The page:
Friday, January 22, 2010

the good, the bad and the very, very ugly

And folks, lets face it, it doesn't get much uglier than this.

I am furiously angry.  Those who know me, know that I should have been in bed an hour ago (it is currently 11:53 pm).  I am so angry that I can not sleep.

Earlier today, I was home alone... blissful, quiet, solitude.  I was getting things done, making progress on some projects that have been needing attention.

Suddenly, the dogs began to bark... and not just bark, but bark wildly.
I go to see what's going on (this is, after all, what I have the dogs for!).

And this is what I see:

Why, WHY would you let your animal starve?

Why would you think it was a good idea to drive him out into the country and pitch him out!?


Do you think country folks have magical powers?
Do you think that they don't MIND this?

How do you reconcile the misery of this creature, with potential harm to your own precious pets or to the animals on a farm?
How do you know if the animal will be violent, or worse, rabid?
How do you respond?

For the record, folks, the vast majority of animals that are 'dropped off' in the country are dispatched swiftly and certainly.  Farms are not inclined to have an open door policy to animals that almost certainly bring disease and at the least require expensive medical care and rehab.  Most days and for most animals, the end is very certain. 

Alternatives, if available, are animal control services.  If they do not feel like the animal should be destroyed on the spot, then they are taken to crowded shelters, often with a 'kill date'.
Rescue groups are another alternative.
Please, please, please, save your animal the pain and suffering by using one of these alternatives or having the animal put down yourself if you can no longer care for it.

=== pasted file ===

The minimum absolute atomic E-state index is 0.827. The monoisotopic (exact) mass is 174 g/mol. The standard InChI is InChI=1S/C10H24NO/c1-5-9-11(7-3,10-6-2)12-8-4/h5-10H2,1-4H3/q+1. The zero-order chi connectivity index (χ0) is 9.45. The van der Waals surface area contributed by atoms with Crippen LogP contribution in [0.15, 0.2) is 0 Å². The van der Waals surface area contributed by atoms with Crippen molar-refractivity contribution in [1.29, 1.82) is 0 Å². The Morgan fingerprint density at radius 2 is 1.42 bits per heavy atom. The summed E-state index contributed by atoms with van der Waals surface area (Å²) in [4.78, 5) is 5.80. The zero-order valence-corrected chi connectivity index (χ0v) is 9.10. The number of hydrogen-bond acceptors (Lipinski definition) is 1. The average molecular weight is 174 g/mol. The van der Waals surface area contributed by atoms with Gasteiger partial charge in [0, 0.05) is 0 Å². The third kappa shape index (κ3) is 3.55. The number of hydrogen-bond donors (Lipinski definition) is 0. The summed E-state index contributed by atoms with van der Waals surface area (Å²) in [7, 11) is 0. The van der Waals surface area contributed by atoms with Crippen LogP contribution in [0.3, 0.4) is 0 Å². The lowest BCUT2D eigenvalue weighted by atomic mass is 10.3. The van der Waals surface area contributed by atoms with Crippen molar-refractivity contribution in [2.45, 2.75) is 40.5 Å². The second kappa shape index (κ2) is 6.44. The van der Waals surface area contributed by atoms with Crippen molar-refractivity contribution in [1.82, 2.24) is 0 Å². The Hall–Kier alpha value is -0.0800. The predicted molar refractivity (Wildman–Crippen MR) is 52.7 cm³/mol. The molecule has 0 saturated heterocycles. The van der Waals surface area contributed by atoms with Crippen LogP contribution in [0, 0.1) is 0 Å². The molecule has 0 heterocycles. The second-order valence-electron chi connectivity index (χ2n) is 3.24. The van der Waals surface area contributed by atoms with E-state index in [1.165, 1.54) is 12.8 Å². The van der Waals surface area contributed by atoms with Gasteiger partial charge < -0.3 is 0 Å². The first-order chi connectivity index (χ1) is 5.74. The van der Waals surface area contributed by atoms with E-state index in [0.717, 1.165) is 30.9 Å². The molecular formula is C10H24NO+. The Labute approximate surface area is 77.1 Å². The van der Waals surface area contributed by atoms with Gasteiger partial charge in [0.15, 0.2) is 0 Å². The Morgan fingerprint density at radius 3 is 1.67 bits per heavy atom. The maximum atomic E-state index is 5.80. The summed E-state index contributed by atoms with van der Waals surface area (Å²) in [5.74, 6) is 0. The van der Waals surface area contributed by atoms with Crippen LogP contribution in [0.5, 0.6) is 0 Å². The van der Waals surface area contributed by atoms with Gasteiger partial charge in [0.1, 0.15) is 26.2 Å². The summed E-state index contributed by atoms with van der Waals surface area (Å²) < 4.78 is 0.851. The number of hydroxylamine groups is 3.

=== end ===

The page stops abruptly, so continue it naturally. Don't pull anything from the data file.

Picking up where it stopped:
I do not, at this time, know what will happen to this dog.
I know the following things. 
At first, he was aggressive, to my dogs, and to me.
He does not understand or recognize what to do with commercial dog food.  (Yes, I fed him, both commercial dog food and table food, which was all that he understood.)
He is trying frantically to get inside.  (Is he someones HOUSE pet?)
He seems, now, to have reasonable manners.  (Why would you bother to own a pet, teach and train them, then starve them to death?)
He is asleep on my front porch.
Which is more than I can say for myself!

Sometimes, you just want to scream!

Thursday, January 21, 2010


Sorry if I repeat myself... I'm simply smitten by all the cuteness!

The girls are healthy!
They're doing all the normal baby things.

And they are adored!

They're peaceful (most of the time).
They are very capable of letting you know they're here!

There was a really awesome 'double barrel baby' moment this afternoon... one babe in each arm, two sweet little faces, one enormous flip flop of this aunt's heart!

sigh... I'm such a 'baby freak!"

Wednesday, January 20, 2010


Some days have better surprises than others!

Here are my new nieces.

Zoe Elizabeth
5 pounds 15 ounces
18 1/2 inches long

and her sister

Kalleigh Anne
5 pounds 15 ounces
19 inches long

Welcome to the world, little girls!
You are loved!

Saturday, January 16, 2010


So, last week was all about taking the National Association of Interpretation's training to become a certified interpretive guide.  Let me hasten to say, since this is invariably the first question, that this is not foreign language interpretation.  This is about relating a resource ( cultural, historical or scientific) to an audience with a focus on creating both an emotional and an intellectual connection.  If it sounds complicated, let me share with you... that is an accurate assessment.  There was an awful lot of reading involved... 6 textbooks and a work book.
There were four days packed FULL of lectures and activities by two pretty amazing individuals, who themselves are excellent interpreters.  And in the end, there was a test and a presentation by each participant, which netted national certification.  I passed!  Yeah!

This workshop occurred at Middleton Place in Charleston, South Carolina.
Now, I had never been to Middleton Place.  And though I've lived in SC all of my life, I've not been on a historical rice plantation... so I was significantly, at times, distracted.


Our class took place in a window encased pavilion.  Right in the middle of any segment of instruction, a group of sheep would wander up... or a carriage would ride by... or a costumed interpreter would walk from the stableyards to the main house.